featuring work from the collection are organized on a regular basis for rural and isolated areas inside and outside of the state. Works from the State Art Collection are available for loan to art museums, state agencies, and public and private organizations for the purpose of public exhibition or public display. About S.C. Arts Commission The South Carolina Arts Commission is the state agency charged with creating a thriving arts environment that benefits all South Carolinians, regardless of their location or circumstances. Created by the South Carolina General Assembly in 1967, the Arts Commission is celebrating 40 years of increasing public participation in the arts by providing services, grants and leadership initiatives in three areas: arts education, community arts development and artist development. Headquartered in Columbia, the Arts Commission is funded by the state and by the federal government through the National Endowment for the Arts. For more information, visit www. or call (803) 734-8696.


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the island news | january 13-20, 2011 |



lady’s island notes

dar gives students good citizens awards

Courtesy of LIBPA Newsletter Preservation Tree Care merges with F. A. Bartlett Tree Expert. Michael Murphy, President of Preservation Tree Care recently announced the merger of his company with the F. A. Bartlett Tree Expert company. Bartlett Tree Expert has locations throughout the United States, Canada, Great Britain and Ireland. Mr. Murphy indicates that one of key reasons for the decision to join Bartlett Tree Expert is the ever increasing challenge of obtaining and incorporating the latest techniques and research into a small private residential tree service business. In that regard, a professional attraction of Bartlett Tree Experts is the fact that they operate one of the largest tree laboratories in the United States in Charlotte, North Carolina and this merger gives him and his team access to their research. Michael wants to insure his customers that although there will be some administrative changes the services will continue to be provided by the same folks (he, Colin, Derreck and Kersty). We wish Mr. Murphy, who is a long time member of LIBPA and a recognized expert regarding residential tree services, every success with the merger. Wild turkeys on Lady’s Island. Recently three wild turkeys were observed in the Country Club Bluff community strolling by the lake. That they, along with deer and other wildlife, continue to survive on the island, is a reminder to us all of the importance of protecting the undeveloped portion of the island through the use of conservation easements and the successful rural and critical lands program. Lady’s Island vehicle decals are a hit with the community. To provide a way for those of us who live on Lady’s Island to show our pride in the community LIBPA purchased 1000 vehicle decals with the letters LI and a palm tree on them. They proved to be very popular and were distributed to the members of the community in a very short time. A special thanks to Grayco Hardware, Bill’s Liquor Store and Berry Island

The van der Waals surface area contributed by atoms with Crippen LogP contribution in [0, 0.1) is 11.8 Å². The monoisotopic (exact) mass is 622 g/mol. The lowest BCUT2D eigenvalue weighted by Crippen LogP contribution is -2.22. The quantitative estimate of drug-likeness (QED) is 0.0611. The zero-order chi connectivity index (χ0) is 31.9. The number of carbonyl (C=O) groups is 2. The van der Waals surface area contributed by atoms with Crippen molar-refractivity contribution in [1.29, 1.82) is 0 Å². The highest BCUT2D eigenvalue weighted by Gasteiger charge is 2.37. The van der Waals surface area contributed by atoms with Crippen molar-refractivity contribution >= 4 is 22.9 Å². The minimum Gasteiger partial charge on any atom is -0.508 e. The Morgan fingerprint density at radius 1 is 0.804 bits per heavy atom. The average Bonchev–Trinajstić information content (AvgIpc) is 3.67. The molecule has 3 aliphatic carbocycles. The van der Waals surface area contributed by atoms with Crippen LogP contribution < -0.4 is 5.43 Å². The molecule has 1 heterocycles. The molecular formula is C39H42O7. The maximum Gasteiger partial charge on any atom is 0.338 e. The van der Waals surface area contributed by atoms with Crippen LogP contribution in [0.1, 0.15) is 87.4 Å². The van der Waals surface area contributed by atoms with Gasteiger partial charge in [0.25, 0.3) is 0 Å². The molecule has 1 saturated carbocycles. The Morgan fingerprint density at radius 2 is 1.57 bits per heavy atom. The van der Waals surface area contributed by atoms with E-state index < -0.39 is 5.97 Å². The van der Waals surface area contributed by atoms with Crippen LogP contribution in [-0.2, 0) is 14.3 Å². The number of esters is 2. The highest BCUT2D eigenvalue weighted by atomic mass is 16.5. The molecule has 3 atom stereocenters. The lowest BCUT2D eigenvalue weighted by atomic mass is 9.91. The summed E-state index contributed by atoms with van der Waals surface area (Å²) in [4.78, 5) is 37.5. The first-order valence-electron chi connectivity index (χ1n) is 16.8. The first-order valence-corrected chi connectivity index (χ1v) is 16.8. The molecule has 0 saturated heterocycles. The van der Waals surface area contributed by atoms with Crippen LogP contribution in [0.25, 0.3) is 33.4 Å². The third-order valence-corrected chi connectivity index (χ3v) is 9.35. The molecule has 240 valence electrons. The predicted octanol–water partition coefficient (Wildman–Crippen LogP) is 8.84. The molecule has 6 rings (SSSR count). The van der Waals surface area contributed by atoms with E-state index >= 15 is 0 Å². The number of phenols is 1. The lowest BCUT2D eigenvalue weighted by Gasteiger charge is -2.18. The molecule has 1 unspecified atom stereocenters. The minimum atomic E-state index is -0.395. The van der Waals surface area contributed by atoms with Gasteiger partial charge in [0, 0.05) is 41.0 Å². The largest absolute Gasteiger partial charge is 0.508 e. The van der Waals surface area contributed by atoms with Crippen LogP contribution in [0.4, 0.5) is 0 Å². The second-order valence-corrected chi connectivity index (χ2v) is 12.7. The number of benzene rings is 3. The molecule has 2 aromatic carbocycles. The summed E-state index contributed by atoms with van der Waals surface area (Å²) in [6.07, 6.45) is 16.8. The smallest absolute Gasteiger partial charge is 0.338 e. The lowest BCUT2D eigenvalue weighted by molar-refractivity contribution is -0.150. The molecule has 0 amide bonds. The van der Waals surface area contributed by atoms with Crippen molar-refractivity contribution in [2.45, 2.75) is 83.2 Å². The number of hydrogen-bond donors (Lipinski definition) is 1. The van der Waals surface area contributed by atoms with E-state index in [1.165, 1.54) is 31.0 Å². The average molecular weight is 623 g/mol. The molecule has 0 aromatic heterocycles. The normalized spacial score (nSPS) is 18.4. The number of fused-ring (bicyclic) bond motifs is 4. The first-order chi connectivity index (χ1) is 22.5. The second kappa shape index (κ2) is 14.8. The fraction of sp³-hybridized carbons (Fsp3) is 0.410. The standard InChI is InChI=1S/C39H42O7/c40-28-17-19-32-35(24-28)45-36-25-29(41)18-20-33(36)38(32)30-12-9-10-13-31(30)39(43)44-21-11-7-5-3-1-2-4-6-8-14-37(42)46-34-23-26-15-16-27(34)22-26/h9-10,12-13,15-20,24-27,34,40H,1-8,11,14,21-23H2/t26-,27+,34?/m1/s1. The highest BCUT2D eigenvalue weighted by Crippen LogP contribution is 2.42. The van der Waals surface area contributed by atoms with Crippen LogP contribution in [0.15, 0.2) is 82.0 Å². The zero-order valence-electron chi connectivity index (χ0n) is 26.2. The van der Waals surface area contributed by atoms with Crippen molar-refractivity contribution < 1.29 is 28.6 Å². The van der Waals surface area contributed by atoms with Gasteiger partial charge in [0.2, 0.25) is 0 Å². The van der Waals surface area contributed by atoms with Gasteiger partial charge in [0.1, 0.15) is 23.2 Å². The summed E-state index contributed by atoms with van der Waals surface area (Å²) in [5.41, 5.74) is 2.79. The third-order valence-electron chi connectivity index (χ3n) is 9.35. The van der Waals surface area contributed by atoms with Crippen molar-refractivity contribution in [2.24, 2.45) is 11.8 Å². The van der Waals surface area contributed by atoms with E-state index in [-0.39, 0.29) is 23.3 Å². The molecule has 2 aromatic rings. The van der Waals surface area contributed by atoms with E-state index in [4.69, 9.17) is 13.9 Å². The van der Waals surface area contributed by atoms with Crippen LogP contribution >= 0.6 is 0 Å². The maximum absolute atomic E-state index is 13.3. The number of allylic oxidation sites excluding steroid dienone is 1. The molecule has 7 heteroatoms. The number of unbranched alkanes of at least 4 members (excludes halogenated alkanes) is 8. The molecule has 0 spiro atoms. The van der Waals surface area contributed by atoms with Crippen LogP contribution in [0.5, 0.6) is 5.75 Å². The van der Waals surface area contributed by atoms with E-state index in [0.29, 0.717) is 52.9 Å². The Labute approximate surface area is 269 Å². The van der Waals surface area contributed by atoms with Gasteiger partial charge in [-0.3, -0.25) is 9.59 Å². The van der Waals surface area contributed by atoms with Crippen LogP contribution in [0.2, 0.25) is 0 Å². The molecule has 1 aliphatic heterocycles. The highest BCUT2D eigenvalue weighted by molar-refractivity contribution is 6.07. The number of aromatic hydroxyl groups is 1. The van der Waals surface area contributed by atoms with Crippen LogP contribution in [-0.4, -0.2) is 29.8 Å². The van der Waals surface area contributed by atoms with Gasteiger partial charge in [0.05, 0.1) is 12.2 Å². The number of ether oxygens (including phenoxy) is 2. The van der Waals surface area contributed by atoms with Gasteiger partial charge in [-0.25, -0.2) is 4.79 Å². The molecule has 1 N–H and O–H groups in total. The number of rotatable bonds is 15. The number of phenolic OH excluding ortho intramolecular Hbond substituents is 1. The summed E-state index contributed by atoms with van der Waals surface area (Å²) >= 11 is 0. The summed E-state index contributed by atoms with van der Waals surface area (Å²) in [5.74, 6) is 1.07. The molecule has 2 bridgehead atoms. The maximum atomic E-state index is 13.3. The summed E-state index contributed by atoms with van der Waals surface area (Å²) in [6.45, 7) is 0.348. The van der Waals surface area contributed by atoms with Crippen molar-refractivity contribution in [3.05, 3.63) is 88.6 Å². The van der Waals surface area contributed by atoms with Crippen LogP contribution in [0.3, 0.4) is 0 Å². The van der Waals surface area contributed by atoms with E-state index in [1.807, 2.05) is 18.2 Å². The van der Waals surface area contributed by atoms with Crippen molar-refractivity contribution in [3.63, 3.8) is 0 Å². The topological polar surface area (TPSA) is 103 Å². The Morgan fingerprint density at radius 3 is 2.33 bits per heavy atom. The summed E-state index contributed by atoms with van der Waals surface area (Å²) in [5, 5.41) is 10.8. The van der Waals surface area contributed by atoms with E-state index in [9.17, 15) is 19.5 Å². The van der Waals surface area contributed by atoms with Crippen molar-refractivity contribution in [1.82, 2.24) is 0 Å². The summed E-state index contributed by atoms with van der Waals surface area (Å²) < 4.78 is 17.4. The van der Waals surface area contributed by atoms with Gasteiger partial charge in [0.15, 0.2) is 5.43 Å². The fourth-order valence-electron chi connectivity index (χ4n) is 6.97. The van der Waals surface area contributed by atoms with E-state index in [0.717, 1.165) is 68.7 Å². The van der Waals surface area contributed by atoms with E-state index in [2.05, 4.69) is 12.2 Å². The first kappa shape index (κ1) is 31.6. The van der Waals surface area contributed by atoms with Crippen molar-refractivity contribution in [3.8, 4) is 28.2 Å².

Restaurant for allowing the decals to be placed near their checkout counters. A second look at Lowcountry Urgent Care. The folks at Lowcountry Urgent Care (next to Hometown Realty) indicate an ever increasing number of patients are taking advantage of their ability to provide immediate and same day medical care either with or without an appointment. As a matter of information they would like to share the fact that their practice is designed to provide high quality medical care provided by highly trained providers supervised by Dr. Rhodes for conditions such as colds, flu, lacerations, sprains, urinary track infections, dehydration, minor injuries (on-site x-ray system), digestive issues, as well as other medical conditions. In addition, workers comp injuries are treated and Lowcountry Urgent Care also offers lab services. Following examination by the medical providers at Lowcountry Urgent Care, all results can be forwarded to your primary care physician at your request. If the test indicates the need for a specialist they will assist you in scheduling one. Providing you, your family, or out of town visitors the best immediate medical care possible is goal of Lowcountry Urgent Care. In the case of those without a primary care physician or one not immediately available, Lowcountry Urgent Care offers the perfect solution. For detailed information, please visit Welcome Factory Creek Fish Company. Mr. Tommy Wilburn, owner of Emily’s Restaurant and Tapas Bar and the recently opened Factory Creek Fish Company, chose to have what is known as a “soft” opening for his restaurant near the Lady’s Island Marina. Without advertisement or a “grand opening” he simply put a new sign up and opened the doors of the recently renovated facility. We welcome Mr. Wilburn to Lady’s Island and appreciate his choosing Lady’s Island for the location of his new restaurant.

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12/28/10, 2:54 PM

the island news | january 13-20, 2011 |